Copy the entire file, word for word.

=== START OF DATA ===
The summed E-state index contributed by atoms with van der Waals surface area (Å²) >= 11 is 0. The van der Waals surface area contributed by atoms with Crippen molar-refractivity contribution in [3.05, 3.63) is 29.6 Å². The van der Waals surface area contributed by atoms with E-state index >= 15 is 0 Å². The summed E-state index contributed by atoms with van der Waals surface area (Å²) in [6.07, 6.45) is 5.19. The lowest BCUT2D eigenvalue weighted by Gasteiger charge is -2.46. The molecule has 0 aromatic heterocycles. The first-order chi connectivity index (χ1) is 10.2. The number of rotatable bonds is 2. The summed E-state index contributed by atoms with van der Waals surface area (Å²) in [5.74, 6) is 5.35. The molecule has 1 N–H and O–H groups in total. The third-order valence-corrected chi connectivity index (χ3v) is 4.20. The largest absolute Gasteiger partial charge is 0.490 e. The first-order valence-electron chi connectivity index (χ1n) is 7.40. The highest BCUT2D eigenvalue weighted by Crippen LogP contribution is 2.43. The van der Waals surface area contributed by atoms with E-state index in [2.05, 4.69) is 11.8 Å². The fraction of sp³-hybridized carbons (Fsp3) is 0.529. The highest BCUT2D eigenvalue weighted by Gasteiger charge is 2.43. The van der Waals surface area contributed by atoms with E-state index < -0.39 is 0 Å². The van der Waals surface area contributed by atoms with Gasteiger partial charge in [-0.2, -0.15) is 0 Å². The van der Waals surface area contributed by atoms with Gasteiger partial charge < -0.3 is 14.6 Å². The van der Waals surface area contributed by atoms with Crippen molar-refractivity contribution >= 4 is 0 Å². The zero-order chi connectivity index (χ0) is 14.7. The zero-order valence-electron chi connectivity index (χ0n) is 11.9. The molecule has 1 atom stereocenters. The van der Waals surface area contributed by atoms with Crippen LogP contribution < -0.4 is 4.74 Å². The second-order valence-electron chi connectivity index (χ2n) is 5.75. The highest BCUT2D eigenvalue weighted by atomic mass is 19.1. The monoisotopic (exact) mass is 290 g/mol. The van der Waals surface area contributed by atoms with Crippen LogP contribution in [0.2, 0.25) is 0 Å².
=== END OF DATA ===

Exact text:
The summed E-state index contributed by atoms with van der Waals surface area (Å²) >= 11 is 0. The van der Waals surface area contributed by atoms with Crippen molar-refractivity contribution in [3.05, 3.63) is 29.6 Å². The van der Waals surface area contributed by atoms with E-state index >= 15 is 0 Å². The summed E-state index contributed by atoms with van der Waals surface area (Å²) in [6.07, 6.45) is 5.19. The lowest BCUT2D eigenvalue weighted by Gasteiger charge is -2.46. The molecule has 0 aromatic heterocycles. The first-order chi connectivity index (χ1) is 10.2. The number of rotatable bonds is 2. The summed E-state index contributed by atoms with van der Waals surface area (Å²) in [5.74, 6) is 5.35. The molecule has 1 N–H and O–H groups in total. The third-order valence-corrected chi connectivity index (χ3v) is 4.20. The largest absolute Gasteiger partial charge is 0.490 e. The first-order valence-electron chi connectivity index (χ1n) is 7.40. The highest BCUT2D eigenvalue weighted by Crippen LogP contribution is 2.43. The van der Waals surface area contributed by atoms with E-state index in [2.05, 4.69) is 11.8 Å². The fraction of sp³-hybridized carbons (Fsp3) is 0.529. The highest BCUT2D eigenvalue weighted by Gasteiger charge is 2.43. The van der Waals surface area contributed by atoms with E-state index < -0.39 is 0 Å². The van der Waals surface area contributed by atoms with Gasteiger partial charge in [-0.2, -0.15) is 0 Å². The van der Waals surface area contributed by atoms with Gasteiger partial charge < -0.3 is 14.6 Å². The van der Waals surface area contributed by atoms with Crippen molar-refractivity contribution >= 4 is 0 Å². The zero-order chi connectivity index (χ0) is 14.7. The zero-order valence-electron chi connectivity index (χ0n) is 11.9. The molecule has 1 atom stereocenters. The van der Waals surface area contributed by atoms with Crippen LogP contribution < -0.4 is 4.74 Å². The second-order valence-electron chi connectivity index (χ2n) is 5.75. The highest BCUT2D eigenvalue weighted by atomic mass is 19.1. The monoisotopic (exact) mass is 290 g/mol. The van der Waals surface area contributed by atoms with Crippen LogP contribution in [0.2, 0.25) is 0 Å².